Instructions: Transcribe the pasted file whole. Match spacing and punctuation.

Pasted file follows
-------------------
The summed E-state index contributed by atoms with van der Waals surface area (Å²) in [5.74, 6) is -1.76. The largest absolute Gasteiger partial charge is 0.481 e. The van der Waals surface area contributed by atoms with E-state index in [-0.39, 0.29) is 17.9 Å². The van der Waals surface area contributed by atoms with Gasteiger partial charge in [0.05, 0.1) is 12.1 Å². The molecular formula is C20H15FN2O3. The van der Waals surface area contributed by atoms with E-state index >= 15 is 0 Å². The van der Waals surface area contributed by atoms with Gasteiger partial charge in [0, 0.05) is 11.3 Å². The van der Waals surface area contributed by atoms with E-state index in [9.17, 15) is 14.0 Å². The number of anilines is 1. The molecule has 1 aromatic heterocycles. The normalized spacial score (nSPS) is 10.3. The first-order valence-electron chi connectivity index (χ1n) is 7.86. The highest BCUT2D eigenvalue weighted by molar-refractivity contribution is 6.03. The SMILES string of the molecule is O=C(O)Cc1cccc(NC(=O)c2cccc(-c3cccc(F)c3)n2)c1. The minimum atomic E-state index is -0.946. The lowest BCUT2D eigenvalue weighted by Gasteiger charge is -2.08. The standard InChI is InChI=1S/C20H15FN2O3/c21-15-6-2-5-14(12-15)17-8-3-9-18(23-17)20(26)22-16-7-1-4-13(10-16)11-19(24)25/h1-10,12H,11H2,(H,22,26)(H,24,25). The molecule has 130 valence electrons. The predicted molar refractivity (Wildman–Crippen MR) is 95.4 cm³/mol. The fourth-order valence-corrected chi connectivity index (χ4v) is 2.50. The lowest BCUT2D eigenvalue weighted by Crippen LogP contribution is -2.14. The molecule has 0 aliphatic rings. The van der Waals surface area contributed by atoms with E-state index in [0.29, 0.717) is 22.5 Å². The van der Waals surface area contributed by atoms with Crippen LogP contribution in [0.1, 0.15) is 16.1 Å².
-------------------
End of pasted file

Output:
The summed E-state index contributed by atoms with van der Waals surface area (Å²) in [5.74, 6) is -1.76. The largest absolute Gasteiger partial charge is 0.481 e. The van der Waals surface area contributed by atoms with E-state index in [-0.39, 0.29) is 17.9 Å². The van der Waals surface area contributed by atoms with Gasteiger partial charge in [0.05, 0.1) is 12.1 Å². The molecular formula is C20H15FN2O3. The van der Waals surface area contributed by atoms with E-state index >= 15 is 0 Å². The van der Waals surface area contributed by atoms with Gasteiger partial charge in [0, 0.05) is 11.3 Å². The van der Waals surface area contributed by atoms with E-state index in [9.17, 15) is 14.0 Å². The number of anilines is 1. The molecule has 1 aromatic heterocycles. The normalized spacial score (nSPS) is 10.3. The first-order valence-electron chi connectivity index (χ1n) is 7.86. The highest BCUT2D eigenvalue weighted by molar-refractivity contribution is 6.03. The SMILES string of the molecule is O=C(O)Cc1cccc(NC(=O)c2cccc(-c3cccc(F)c3)n2)c1. The minimum atomic E-state index is -0.946. The lowest BCUT2D eigenvalue weighted by Gasteiger charge is -2.08. The standard InChI is InChI=1S/C20H15FN2O3/c21-15-6-2-5-14(12-15)17-8-3-9-18(23-17)20(26)22-16-7-1-4-13(10-16)11-19(24)25/h1-10,12H,11H2,(H,22,26)(H,24,25). The molecule has 130 valence electrons. The predicted molar refractivity (Wildman–Crippen MR) is 95.4 cm³/mol. The fourth-order valence-corrected chi connectivity index (χ4v) is 2.50. The lowest BCUT2D eigenvalue weighted by Crippen LogP contribution is -2.14. The molecule has 0 aliphatic rings. The van der Waals surface area contributed by atoms with E-state index in [0.29, 0.717) is 22.5 Å². The van der Waals surface area contributed by atoms with Crippen LogP contribution in [0.1, 0.15) is 16.1 Å².